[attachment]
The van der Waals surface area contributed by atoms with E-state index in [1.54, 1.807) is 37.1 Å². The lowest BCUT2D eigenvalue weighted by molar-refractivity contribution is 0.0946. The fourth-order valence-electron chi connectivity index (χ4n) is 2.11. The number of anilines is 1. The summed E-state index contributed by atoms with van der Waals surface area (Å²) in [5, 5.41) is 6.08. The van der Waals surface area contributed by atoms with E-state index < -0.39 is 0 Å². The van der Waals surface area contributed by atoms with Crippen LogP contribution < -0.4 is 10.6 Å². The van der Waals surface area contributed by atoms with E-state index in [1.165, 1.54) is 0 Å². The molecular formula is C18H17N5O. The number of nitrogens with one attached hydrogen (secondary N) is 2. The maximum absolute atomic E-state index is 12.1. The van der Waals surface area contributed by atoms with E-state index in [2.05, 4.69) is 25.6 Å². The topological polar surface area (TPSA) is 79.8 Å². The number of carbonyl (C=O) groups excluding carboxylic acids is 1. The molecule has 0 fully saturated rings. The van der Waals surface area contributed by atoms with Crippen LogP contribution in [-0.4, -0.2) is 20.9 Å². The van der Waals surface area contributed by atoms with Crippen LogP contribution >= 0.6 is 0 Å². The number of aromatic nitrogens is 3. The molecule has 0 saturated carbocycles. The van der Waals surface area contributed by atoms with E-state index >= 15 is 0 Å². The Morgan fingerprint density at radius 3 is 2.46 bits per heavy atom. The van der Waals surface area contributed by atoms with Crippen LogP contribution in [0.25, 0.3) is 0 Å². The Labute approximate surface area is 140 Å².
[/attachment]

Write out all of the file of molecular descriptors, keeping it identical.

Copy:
The van der Waals surface area contributed by atoms with E-state index in [1.54, 1.807) is 37.1 Å². The lowest BCUT2D eigenvalue weighted by molar-refractivity contribution is 0.0946. The fourth-order valence-electron chi connectivity index (χ4n) is 2.11. The number of anilines is 1. The summed E-state index contributed by atoms with van der Waals surface area (Å²) in [5, 5.41) is 6.08. The van der Waals surface area contributed by atoms with E-state index < -0.39 is 0 Å². The van der Waals surface area contributed by atoms with Crippen LogP contribution < -0.4 is 10.6 Å². The van der Waals surface area contributed by atoms with E-state index in [1.165, 1.54) is 0 Å². The molecular formula is C18H17N5O. The number of nitrogens with one attached hydrogen (secondary N) is 2. The maximum absolute atomic E-state index is 12.1. The van der Waals surface area contributed by atoms with E-state index in [2.05, 4.69) is 25.6 Å². The topological polar surface area (TPSA) is 79.8 Å². The number of carbonyl (C=O) groups excluding carboxylic acids is 1. The molecule has 0 fully saturated rings. The van der Waals surface area contributed by atoms with Crippen LogP contribution in [-0.4, -0.2) is 20.9 Å². The van der Waals surface area contributed by atoms with Crippen LogP contribution >= 0.6 is 0 Å². The number of aromatic nitrogens is 3. The molecule has 0 saturated carbocycles. The van der Waals surface area contributed by atoms with E-state index >= 15 is 0 Å². The Morgan fingerprint density at radius 3 is 2.46 bits per heavy atom. The van der Waals surface area contributed by atoms with Crippen LogP contribution in [0.25, 0.3) is 0 Å². The Labute approximate surface area is 140 Å².